AUGUSTA, Maine — A proposed new fee on natural gas shipped through pipelines in Maine has drawn strong opposition from Maritimes & Northeast Pipeline Co., the largest pipeline owner in the state.
The fee, no more than 2 cents per 5,000 cubic feet of gas carried by the pipeline, is estimated to raise $1.1 million a year and would be split roughly between DEP for partial funding of the hazardous materials response and cleanup units they have across the state, and MEMA for training and planning for handling a natural gas leak.
“This fee will address several needs,” said Department of Environmental Protection Commissioner David Littell. “We have a hazardous waste cleanup program and we have training needs at MEMA [Maine Emergency Management Agency] that need more resources.”
“This will also support the training and planning for the handling of any LNG [liquefied natural gas] that may come in from any of the proposed ports Down East,” he added.
But Jim Mitchell, a lobbyist for Maritimes & Northeast, said the fee is excessive and should be limited to paying for planning and training for a possible line leak or accident in the future. He said there has never been a leak on the pipeline.
“The notion somehow that natural gas is a hazardous material and that there is a cleanup operation that is related to the release of natural gas is simply false,” he said at a Natural Resources Committee work session last week. “It ignores the molecular physics of methane, which is natural gas, which is lighter than air.”
Littell told lawmakers that natural gas is considered a hazardous material under both state and federal law and requires proper training and equipment to respond to a leak on the pipeline, should one occur.
Mitchell acknowledged that there is a legitimate need for training first responders to react properly to a natural gas leak and for planning how to handle accident scenarios that may occur.
“But that will not cost anything near what this fee would raise, “he said.
Sen. Douglas Smith, R-Dover-Foxcroft, questioned whether the agencies had sought general fund appropriations for the training and response teams, saying it clearly is a broad public safety issue.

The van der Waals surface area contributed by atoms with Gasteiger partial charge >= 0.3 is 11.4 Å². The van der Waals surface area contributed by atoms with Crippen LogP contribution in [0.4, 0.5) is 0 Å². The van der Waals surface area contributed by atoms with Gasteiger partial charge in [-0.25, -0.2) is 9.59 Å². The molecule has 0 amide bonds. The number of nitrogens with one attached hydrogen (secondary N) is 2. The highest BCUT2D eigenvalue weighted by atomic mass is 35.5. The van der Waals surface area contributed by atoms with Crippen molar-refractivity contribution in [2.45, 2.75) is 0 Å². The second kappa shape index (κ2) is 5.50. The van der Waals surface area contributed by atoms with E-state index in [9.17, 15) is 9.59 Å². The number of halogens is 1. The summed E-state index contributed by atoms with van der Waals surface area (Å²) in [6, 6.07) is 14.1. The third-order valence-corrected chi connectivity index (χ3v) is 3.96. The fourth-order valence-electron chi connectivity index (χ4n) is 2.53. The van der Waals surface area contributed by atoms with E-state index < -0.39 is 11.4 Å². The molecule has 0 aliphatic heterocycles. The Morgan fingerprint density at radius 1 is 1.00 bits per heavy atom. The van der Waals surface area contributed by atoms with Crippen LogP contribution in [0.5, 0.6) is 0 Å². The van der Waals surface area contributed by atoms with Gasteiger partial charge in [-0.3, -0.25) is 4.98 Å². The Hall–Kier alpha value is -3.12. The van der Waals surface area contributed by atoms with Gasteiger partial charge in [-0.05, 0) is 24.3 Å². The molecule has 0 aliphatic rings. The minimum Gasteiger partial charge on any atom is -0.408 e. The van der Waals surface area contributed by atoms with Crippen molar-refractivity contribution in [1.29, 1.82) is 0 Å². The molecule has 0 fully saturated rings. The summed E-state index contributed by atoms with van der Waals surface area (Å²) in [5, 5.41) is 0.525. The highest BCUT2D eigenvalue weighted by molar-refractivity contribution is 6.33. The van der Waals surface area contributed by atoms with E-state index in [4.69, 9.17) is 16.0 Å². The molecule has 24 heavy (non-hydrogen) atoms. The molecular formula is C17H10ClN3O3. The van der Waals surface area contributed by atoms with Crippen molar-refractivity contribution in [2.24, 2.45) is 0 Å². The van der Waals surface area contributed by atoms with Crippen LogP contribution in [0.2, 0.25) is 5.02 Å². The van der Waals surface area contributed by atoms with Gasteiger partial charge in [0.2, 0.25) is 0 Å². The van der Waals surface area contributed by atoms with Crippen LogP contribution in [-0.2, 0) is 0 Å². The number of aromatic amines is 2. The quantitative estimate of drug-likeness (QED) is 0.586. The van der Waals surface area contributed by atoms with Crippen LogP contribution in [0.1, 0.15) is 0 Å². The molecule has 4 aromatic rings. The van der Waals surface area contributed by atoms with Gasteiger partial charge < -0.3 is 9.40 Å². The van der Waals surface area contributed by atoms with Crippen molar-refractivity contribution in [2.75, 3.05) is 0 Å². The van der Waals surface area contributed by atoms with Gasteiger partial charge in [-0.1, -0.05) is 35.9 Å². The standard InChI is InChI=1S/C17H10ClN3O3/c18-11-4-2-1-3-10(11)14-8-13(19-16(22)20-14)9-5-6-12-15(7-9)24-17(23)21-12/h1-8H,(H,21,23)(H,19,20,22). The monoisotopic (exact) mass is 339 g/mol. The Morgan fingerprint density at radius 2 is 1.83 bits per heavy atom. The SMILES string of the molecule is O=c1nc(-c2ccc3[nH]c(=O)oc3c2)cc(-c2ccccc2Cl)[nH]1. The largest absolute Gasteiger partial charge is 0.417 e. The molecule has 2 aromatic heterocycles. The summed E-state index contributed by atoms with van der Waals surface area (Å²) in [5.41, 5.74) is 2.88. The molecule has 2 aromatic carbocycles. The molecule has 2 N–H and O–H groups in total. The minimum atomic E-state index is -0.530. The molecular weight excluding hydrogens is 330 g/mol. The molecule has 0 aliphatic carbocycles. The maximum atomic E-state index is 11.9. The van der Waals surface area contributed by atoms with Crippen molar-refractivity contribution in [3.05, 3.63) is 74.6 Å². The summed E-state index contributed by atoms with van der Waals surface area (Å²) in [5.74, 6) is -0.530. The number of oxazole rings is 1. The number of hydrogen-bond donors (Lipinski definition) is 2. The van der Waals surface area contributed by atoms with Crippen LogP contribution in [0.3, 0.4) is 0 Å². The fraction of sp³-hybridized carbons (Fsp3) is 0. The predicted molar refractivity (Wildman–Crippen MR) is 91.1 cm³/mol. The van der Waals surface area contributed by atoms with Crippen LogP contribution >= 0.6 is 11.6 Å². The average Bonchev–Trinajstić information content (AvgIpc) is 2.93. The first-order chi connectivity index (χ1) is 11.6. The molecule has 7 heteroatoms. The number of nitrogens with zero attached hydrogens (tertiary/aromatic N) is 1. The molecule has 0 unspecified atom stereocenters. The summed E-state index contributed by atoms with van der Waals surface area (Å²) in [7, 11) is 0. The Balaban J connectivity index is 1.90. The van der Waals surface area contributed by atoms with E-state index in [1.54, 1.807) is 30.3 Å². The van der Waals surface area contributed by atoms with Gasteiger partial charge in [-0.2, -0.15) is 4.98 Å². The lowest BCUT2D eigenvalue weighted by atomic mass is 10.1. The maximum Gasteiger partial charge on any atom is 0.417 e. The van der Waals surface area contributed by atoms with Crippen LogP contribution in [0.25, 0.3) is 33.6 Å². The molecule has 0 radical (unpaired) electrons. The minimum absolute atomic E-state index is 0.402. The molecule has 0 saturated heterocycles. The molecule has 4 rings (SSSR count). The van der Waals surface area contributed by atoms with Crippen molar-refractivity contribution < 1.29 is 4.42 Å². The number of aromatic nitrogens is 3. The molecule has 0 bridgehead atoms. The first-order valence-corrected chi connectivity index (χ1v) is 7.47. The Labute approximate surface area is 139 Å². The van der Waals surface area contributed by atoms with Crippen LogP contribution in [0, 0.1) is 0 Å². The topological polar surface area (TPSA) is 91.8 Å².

MEMA Director Rob McAleer said none of the emergency response training for teams is funded by general fund dollars, but all are through fees or federal funds.
He estimated that training about 3,500 of the 15,000 first responders in the state costs $150,000 a year and is an ongoing expense because of staff turnover at local police and fire departments and changes in response plans.
McAleer said there are “tens of thousands of tons” of hazardous materials that transit the state every year. He said the training for first responders has to cover all scenarios.
“Obviously we have a serious need here to raise revenue so we are appropriately preparing for any response we may have to have in the future,” Sen. Seth Goodall, D-Richmond, co-chairman of the committee, said. He urged the agency and the company to work out some agreement to provide adequate funds.
Rep. Robert Duchene, D- Hudson, committee co-chairman, said while there has yet to be an accident on the pipeline, there needs to be planning and training to be ready for an accident.
“I know there has been exactly zero incidents so far,” he said, “but it reminds me of the story of the guy who falls out of the 20-story building and the first 19 floors go pretty well. You still want to be prepared.”
He also urged that the parties seek some agreement on a fee that would provide needed revenue and not be considered excessive.
Littell said the fee is not excessive, saying he heats his home with natural gas and estimates his bill will not go up more than 10 cents to cover the fee.
The committee has not yet scheduled another work session on the bill, but it could be acted on sometime this week.